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Extreme Weather Events are Linked to Infectious Disease Outbreaks

Pays
Somalie
Sources
HPIC
Date de publication
Origine
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In May 2021, a prolonged downpour of rains in Somalia caused the Shabelle River to overflow, flooding the nearby region of Jowhar and resulting in entire communities being submerged.

More than 13,700 people were affected by the flood, resulting in thousands losing their homes and livelihoods from the extensive damage to farmlands and infrastructure. Further, as is often the case with floods, the resulting still water became a catalyst for cholera.

Weather and climate extremes are becoming more frequent and more intense as a result of climate change, and while this affects everything, the brunt of the impact is felt in low- and middle-income countries.

The World Meteorological Organization (WMO) identified tropical latitudes and developing countries in Africa, Southern Asia and the Pacific Islands as higher risk and as population growth, migration and urbanization continue, more people are exposed to these extreme events and the resulting health crises that occur.

Between 2030 and 2050, climate change is expected to cause approximately 250,000 additional deaths per year from malnutrition, malaria, diarrhea and heat stress alone. The direct damage costs to health are estimated to be between USD $2-4 billion per year by 2030.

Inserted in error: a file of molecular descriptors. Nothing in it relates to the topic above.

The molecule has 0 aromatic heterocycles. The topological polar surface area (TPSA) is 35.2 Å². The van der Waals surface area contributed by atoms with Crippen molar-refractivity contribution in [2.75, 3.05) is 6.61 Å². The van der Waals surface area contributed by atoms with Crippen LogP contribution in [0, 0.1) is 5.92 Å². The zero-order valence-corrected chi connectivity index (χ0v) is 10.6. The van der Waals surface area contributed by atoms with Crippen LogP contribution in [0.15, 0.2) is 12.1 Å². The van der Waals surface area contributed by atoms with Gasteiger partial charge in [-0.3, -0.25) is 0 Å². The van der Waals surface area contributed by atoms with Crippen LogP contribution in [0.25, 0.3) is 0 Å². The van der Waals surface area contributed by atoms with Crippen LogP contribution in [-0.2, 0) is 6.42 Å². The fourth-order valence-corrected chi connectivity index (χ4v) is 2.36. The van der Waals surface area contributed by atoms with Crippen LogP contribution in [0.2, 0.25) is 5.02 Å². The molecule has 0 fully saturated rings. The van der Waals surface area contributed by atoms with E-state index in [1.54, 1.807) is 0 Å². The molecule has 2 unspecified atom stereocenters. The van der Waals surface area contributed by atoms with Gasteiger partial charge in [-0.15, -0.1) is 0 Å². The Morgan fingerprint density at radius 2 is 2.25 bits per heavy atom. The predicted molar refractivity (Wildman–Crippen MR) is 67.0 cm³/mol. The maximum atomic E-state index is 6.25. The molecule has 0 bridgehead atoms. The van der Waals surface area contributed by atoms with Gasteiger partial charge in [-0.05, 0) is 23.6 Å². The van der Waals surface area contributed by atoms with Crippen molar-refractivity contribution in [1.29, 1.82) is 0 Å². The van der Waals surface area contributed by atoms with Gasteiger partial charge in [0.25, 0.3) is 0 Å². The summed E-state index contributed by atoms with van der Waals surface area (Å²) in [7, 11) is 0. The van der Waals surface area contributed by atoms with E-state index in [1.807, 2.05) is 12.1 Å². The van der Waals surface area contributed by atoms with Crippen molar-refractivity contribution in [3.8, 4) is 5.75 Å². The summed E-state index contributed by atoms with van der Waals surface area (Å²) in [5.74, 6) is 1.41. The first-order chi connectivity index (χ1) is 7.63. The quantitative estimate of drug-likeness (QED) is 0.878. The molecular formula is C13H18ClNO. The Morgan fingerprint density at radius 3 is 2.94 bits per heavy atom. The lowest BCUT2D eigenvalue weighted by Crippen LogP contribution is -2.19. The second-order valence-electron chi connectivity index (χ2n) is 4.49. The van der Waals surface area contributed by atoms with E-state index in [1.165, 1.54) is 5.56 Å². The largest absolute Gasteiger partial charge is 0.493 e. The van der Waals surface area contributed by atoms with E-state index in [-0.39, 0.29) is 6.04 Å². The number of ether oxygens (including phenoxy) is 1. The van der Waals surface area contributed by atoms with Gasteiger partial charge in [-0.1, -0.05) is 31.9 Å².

Nearly a year since the flooding along the Shabelle River in Somalia, cholera cases remain high in the communities in Jowhar. HPIC’s Emergency Response program responds to natural disasters and the resulting disease outbreaks, and earlier this year, HPIC sent a shipment of cholera kits to provide relief to communities in Jowhar. These kits included essential treatments such as antibiotics and oral rehydration therapies provided by pharmaceutical partners Teva, Pfizer and Fresenius Kabi.

As Somalia enters its next rainy season while still grappling with the impacts of the last one, mitigation efforts and greater public awareness about the impacts of extreme weather events are essential in order to minimize disease outbreaks and loss of life and livelihoods.